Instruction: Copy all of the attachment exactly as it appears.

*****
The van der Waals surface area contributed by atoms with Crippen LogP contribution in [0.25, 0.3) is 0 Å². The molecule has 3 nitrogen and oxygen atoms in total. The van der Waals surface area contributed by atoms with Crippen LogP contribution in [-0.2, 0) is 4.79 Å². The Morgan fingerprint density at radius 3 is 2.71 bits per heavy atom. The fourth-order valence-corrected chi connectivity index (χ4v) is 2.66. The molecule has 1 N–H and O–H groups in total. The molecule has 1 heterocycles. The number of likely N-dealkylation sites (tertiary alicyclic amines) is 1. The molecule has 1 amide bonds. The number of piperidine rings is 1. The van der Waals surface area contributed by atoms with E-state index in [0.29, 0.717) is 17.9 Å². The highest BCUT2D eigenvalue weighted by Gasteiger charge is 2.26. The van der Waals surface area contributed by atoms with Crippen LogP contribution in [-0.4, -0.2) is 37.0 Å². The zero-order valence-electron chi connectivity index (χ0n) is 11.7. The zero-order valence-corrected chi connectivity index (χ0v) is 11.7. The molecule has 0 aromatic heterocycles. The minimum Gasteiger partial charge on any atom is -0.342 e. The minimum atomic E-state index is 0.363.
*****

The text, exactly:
The van der Waals surface area contributed by atoms with Crippen LogP contribution in [0.25, 0.3) is 0 Å². The molecule has 3 nitrogen and oxygen atoms in total. The van der Waals surface area contributed by atoms with Crippen LogP contribution in [-0.2, 0) is 4.79 Å². The Morgan fingerprint density at radius 3 is 2.71 bits per heavy atom. The fourth-order valence-corrected chi connectivity index (χ4v) is 2.66. The molecule has 1 N–H and O–H groups in total. The molecule has 1 heterocycles. The number of likely N-dealkylation sites (tertiary alicyclic amines) is 1. The molecule has 1 amide bonds. The number of piperidine rings is 1. The van der Waals surface area contributed by atoms with E-state index in [0.29, 0.717) is 17.9 Å². The highest BCUT2D eigenvalue weighted by Gasteiger charge is 2.26. The van der Waals surface area contributed by atoms with Crippen LogP contribution in [-0.4, -0.2) is 37.0 Å². The zero-order valence-electron chi connectivity index (χ0n) is 11.7. The zero-order valence-corrected chi connectivity index (χ0v) is 11.7. The molecule has 0 aromatic heterocycles. The minimum Gasteiger partial charge on any atom is -0.342 e. The minimum atomic E-state index is 0.363.